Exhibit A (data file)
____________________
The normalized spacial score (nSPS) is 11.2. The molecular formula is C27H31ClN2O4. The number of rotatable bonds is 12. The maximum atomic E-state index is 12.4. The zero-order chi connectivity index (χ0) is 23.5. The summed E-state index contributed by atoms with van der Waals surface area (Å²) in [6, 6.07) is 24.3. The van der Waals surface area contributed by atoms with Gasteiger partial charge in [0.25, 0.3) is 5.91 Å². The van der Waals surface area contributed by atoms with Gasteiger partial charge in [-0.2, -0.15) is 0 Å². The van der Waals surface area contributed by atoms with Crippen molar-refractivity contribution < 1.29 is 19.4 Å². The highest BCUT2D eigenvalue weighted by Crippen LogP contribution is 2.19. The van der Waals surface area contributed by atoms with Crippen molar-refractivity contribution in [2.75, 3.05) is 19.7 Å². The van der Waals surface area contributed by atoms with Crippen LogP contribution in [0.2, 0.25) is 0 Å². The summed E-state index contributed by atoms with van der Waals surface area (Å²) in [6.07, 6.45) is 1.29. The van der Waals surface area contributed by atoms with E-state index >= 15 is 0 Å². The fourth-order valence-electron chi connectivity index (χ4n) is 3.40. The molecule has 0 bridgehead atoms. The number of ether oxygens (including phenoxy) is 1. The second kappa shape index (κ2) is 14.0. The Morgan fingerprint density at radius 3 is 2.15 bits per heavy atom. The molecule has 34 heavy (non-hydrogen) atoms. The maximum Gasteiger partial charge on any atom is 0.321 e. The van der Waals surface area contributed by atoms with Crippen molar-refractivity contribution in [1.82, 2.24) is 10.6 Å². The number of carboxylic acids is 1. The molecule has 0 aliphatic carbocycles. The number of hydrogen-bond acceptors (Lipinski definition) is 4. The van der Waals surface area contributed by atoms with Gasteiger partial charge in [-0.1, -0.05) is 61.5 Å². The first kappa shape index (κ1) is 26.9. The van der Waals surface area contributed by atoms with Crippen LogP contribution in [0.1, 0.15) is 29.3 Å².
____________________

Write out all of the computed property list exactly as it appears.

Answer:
The normalized spacial score (nSPS) is 11.2. The molecular formula is C27H31ClN2O4. The number of rotatable bonds is 12. The maximum atomic E-state index is 12.4. The zero-order chi connectivity index (χ0) is 23.5. The summed E-state index contributed by atoms with van der Waals surface area (Å²) in [6, 6.07) is 24.3. The van der Waals surface area contributed by atoms with Gasteiger partial charge in [0.25, 0.3) is 5.91 Å². The van der Waals surface area contributed by atoms with Gasteiger partial charge in [-0.2, -0.15) is 0 Å². The van der Waals surface area contributed by atoms with Crippen molar-refractivity contribution < 1.29 is 19.4 Å². The highest BCUT2D eigenvalue weighted by Crippen LogP contribution is 2.19. The van der Waals surface area contributed by atoms with Crippen molar-refractivity contribution in [2.75, 3.05) is 19.7 Å². The van der Waals surface area contributed by atoms with Crippen LogP contribution in [0.2, 0.25) is 0 Å². The summed E-state index contributed by atoms with van der Waals surface area (Å²) in [6.07, 6.45) is 1.29. The van der Waals surface area contributed by atoms with E-state index >= 15 is 0 Å². The fourth-order valence-electron chi connectivity index (χ4n) is 3.40. The molecule has 0 bridgehead atoms. The number of ether oxygens (including phenoxy) is 1. The second kappa shape index (κ2) is 14.0. The Morgan fingerprint density at radius 3 is 2.15 bits per heavy atom. The molecule has 34 heavy (non-hydrogen) atoms. The maximum Gasteiger partial charge on any atom is 0.321 e. The van der Waals surface area contributed by atoms with Crippen molar-refractivity contribution in [1.82, 2.24) is 10.6 Å². The number of carboxylic acids is 1. The molecule has 0 aliphatic carbocycles. The number of hydrogen-bond acceptors (Lipinski definition) is 4. The van der Waals surface area contributed by atoms with Gasteiger partial charge in [-0.1, -0.05) is 61.5 Å². The first kappa shape index (κ1) is 26.9. The van der Waals surface area contributed by atoms with Crippen LogP contribution in [0.1, 0.15) is 29.3 Å².